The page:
Regarding Paul Peterson’s assertion that The Public Turns Against Teacher Tenure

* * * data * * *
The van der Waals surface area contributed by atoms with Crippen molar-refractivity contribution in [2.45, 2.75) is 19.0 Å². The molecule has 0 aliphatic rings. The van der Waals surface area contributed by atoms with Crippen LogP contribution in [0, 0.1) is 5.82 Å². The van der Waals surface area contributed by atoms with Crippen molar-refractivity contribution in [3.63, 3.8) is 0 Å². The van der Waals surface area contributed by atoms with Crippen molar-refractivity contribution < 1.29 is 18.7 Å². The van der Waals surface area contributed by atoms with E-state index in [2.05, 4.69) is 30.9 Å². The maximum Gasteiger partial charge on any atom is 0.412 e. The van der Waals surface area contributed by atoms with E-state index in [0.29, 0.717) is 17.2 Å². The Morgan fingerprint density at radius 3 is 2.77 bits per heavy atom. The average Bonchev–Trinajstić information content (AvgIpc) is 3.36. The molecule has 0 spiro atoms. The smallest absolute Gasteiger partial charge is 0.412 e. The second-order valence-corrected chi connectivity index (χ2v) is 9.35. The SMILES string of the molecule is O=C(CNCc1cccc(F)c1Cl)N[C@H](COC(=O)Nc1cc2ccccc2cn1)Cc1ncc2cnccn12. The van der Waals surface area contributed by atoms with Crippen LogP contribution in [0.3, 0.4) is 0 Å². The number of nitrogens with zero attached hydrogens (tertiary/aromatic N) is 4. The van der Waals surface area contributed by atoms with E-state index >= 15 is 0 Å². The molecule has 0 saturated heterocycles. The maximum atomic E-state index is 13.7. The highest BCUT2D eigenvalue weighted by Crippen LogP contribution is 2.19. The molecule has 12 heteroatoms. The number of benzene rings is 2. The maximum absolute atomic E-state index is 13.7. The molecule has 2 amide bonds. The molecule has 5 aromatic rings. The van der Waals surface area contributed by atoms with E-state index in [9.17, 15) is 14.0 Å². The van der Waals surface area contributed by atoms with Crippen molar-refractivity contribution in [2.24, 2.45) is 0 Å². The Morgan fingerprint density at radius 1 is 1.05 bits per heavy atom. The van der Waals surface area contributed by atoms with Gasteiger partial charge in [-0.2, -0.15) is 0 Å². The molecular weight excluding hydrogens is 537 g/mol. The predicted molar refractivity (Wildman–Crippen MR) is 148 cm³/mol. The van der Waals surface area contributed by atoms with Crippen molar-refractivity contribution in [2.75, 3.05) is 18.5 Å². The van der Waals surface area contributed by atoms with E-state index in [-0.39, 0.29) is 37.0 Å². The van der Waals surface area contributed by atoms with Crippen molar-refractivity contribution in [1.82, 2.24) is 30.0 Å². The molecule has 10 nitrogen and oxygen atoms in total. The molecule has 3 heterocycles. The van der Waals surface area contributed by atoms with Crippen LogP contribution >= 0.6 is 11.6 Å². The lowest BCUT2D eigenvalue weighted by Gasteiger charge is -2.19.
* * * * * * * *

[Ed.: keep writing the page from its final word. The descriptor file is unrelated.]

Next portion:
Our country was founded on the commoditization of public spaces. First natives were exploited for their pelts and lands, soon came timber and agriculture, all on what was once a pristine public space. Peterson’s arguments are a clever dialogical attempt to lead the public in the direction of the full commoditization of, what some would consider the final frontier of yet public space, our school system. A closer look at his arguments reveals flawed assumptions. He touts a recent online survey by The Harvard Program on Education. He breaks down all the facts and figures as ammunition to use against the teacher unions which he characterizes as “bitterly, arguing”. Catering to the ideologues that want to erode the ability of unions so they may impose any labor practice they wish as seen in the maquiladoras along the border when manufacturing jobs were shifted to Mexico after NAFTA, Peterson runs the numbers as evidence that the public is turning against teacher tenure. His flawed logic implies that the public was ever for teacher tenure. Does he have any empirical data from before? Instead he has used the racist concept of the bell curve as the foundation of his, and the neoliberal agenda to weaken the position of public school teachers. It stands to reason that if five categories of grades were given, A-F, the public, colleagues included, would feel obliged to put some teachers in every category, otherwise why would we need a grade system. Later the true aim of their “reform” is revealed when he relates teacher performance to the rise of our GDP. Arguing that tenure should be tied to student performance again only serves the business interest in creating their vision of worker/consumer. Tenure based on standardized test’s outcomes only demonstrate an ability to transfer knowledge. Teaching is about creating the environment and relationships where value can be created. Knowing facts about a standard does not create value. Facts are only important when seen from the perspective of how do they relate to human life. Simply, knowledge of venom can be used to make poison or medicine; knowledge is not nearly as important as the wisdom and moral character to use knowledge constructively. Teacher tenure is a privilege reserved for those willing to put in the time, day after day on the front lines of education for all, even those without internet access and/or green cards. Rather than hiding behind the names Harvard and Hoover Peterson should reveal his position as an economist promoting the agendas of Eli Broad and Kenneth Griffin, both high donors to Harvard, as they seek to do what they have always done, make money off of someone else’s money. Espousing the virtue of a market that they don’t really believe in as seen in the “too big to fail” derivatives market debacles. Peterson is a political scientist that should stay out of the more pure realm of education.